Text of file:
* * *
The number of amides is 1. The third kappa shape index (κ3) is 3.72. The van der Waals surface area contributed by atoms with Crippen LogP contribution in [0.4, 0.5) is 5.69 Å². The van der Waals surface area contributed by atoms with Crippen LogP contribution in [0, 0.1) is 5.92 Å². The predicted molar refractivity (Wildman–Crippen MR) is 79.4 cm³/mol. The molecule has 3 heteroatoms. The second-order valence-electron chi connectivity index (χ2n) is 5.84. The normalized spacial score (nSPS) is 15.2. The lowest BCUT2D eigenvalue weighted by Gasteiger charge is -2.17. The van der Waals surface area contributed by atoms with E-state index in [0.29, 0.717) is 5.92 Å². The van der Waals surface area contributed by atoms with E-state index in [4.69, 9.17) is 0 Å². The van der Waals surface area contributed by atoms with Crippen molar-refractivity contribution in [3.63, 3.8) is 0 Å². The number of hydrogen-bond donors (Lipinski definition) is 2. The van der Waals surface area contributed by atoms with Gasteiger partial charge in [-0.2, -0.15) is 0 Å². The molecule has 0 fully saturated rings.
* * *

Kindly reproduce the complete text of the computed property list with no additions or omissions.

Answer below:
The number of amides is 1. The third kappa shape index (κ3) is 3.72. The van der Waals surface area contributed by atoms with Crippen LogP contribution in [0.4, 0.5) is 5.69 Å². The van der Waals surface area contributed by atoms with Crippen LogP contribution in [0, 0.1) is 5.92 Å². The predicted molar refractivity (Wildman–Crippen MR) is 79.4 cm³/mol. The molecule has 3 heteroatoms. The second-order valence-electron chi connectivity index (χ2n) is 5.84. The normalized spacial score (nSPS) is 15.2. The lowest BCUT2D eigenvalue weighted by Gasteiger charge is -2.17. The van der Waals surface area contributed by atoms with E-state index in [0.29, 0.717) is 5.92 Å². The van der Waals surface area contributed by atoms with E-state index in [4.69, 9.17) is 0 Å². The van der Waals surface area contributed by atoms with Crippen molar-refractivity contribution in [3.63, 3.8) is 0 Å². The number of hydrogen-bond donors (Lipinski definition) is 2. The van der Waals surface area contributed by atoms with Gasteiger partial charge in [-0.2, -0.15) is 0 Å². The molecule has 0 fully saturated rings.